Statins revealed to potentially aid cancer treatment
New research, conducted at the University of Kansas, has emerged that reveal a potential use for statins beyond their current function of lowering cholesterol – targeting the gene that is associated with almost half of human cancers. The protein in question is produced by the gene p53, with the protein produced by gene p53 controlling how quickly cells grow and divide. When the gene mutates, it no longer controls the growth of cells and can actually increase the progression of cancer.
The researchers found that by using statins, they were able to slow progression of the cancer. The studies were conducted with mice which were injected with cells containing the mutant p53 gene. A group of mice were then given constant doses of statins whilst a control group were left untreated. The results found that the statins were able to slow the growth of tumours by degrading specifically only the cells that had the mutated p53 gene.
There had previously been clinical studies upon whether statins had the potential to aid in cancer treatment but were found to be inconclusive. One of the outcomes of this most recent research is that it found that statins only impacted upon p53 genes that had structural mutations, as opposed to other forms.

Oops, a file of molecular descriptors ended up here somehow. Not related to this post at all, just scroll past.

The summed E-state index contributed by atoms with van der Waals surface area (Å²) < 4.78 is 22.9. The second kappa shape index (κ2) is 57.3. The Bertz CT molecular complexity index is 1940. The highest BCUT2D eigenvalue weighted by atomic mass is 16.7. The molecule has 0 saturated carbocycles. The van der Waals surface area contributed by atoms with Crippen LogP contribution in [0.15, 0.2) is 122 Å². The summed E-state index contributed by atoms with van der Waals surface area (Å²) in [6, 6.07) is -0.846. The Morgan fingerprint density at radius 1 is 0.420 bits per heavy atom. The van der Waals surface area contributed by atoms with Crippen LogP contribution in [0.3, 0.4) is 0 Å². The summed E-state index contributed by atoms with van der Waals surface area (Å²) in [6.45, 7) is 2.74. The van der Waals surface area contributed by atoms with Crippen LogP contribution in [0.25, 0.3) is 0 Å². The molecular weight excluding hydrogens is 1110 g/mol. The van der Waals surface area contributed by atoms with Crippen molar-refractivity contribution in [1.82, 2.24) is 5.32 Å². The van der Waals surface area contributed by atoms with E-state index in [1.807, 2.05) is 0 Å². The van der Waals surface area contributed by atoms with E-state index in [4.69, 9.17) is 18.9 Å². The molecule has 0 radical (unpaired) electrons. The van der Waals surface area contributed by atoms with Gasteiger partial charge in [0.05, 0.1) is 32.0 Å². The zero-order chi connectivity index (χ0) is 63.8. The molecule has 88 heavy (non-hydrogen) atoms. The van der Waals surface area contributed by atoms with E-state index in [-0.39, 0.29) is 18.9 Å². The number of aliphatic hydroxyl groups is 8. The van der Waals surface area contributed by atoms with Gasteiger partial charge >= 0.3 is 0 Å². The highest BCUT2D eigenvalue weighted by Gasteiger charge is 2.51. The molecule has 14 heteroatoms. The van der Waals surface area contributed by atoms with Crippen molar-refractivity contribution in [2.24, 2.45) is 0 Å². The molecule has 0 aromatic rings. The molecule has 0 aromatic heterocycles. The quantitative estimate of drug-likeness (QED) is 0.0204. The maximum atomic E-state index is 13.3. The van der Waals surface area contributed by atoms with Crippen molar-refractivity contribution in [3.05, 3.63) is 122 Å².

The process to get to even this stage was an arduous one, they tested a total of 9,000 different compounds to see which had an impact on the p53 genes. Of the 9,000, the High Throughput Screening Laboratory (HTC) notified the researchers that it had identified only 10 compounds that showed promise in reducing mutant p53 genes.
“Once we knew for sure statins degraded mutant p53, we still had to figure out how,” Atul Ranjan, a post-doctoral researcher in cancer biology at KU and co-author on the study commented to Science Daily. “We needed to find out exactly how the statins work for p53 degradation; which other proteins are involved in the mechanism.”
Further research revealed that the action of statins to reduce cholesterol is also applied to prevent mutated p53 from binding to the protein DNAJA1, which effectively camouflages the damaged cell from being destroyed. The research could lead to new ways of treating cancer in the future, with statins, or a compound with a similar action, used in conjunction with chemotherapy.
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